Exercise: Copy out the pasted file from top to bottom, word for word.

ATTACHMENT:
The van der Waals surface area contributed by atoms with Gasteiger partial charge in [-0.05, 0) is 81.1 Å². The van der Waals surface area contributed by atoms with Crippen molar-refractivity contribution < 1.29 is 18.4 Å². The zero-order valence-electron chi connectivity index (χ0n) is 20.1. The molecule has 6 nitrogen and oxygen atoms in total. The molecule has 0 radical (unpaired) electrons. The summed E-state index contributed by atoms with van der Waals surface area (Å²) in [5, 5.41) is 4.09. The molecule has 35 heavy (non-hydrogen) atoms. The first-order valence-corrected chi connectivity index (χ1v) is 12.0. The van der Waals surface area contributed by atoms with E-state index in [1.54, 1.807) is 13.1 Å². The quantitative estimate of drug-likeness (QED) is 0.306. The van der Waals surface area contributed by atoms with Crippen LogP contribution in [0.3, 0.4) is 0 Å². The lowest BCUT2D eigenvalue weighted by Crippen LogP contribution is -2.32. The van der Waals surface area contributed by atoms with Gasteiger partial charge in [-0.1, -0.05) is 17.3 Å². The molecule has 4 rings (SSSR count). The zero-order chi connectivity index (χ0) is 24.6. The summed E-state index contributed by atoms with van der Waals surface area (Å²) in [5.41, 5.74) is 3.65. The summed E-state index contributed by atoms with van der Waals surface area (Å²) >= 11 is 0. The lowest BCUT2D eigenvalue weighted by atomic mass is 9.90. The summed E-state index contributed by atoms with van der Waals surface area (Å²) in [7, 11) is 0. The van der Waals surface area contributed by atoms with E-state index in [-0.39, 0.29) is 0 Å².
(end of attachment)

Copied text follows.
The van der Waals surface area contributed by atoms with Gasteiger partial charge in [-0.05, 0) is 81.1 Å². The van der Waals surface area contributed by atoms with Crippen molar-refractivity contribution < 1.29 is 18.4 Å². The zero-order valence-electron chi connectivity index (χ0n) is 20.1. The molecule has 6 nitrogen and oxygen atoms in total. The molecule has 0 radical (unpaired) electrons. The summed E-state index contributed by atoms with van der Waals surface area (Å²) in [5, 5.41) is 4.09. The molecule has 35 heavy (non-hydrogen) atoms. The first-order valence-corrected chi connectivity index (χ1v) is 12.0. The van der Waals surface area contributed by atoms with E-state index in [1.54, 1.807) is 13.1 Å². The quantitative estimate of drug-likeness (QED) is 0.306. The van der Waals surface area contributed by atoms with Crippen LogP contribution in [0.3, 0.4) is 0 Å². The lowest BCUT2D eigenvalue weighted by Crippen LogP contribution is -2.32. The van der Waals surface area contributed by atoms with Gasteiger partial charge in [-0.1, -0.05) is 17.3 Å². The molecule has 4 rings (SSSR count). The zero-order chi connectivity index (χ0) is 24.6. The summed E-state index contributed by atoms with van der Waals surface area (Å²) in [5.41, 5.74) is 3.65. The summed E-state index contributed by atoms with van der Waals surface area (Å²) >= 11 is 0. The lowest BCUT2D eigenvalue weighted by atomic mass is 9.90. The summed E-state index contributed by atoms with van der Waals surface area (Å²) in [7, 11) is 0. The van der Waals surface area contributed by atoms with E-state index in [-0.39, 0.29) is 0 Å².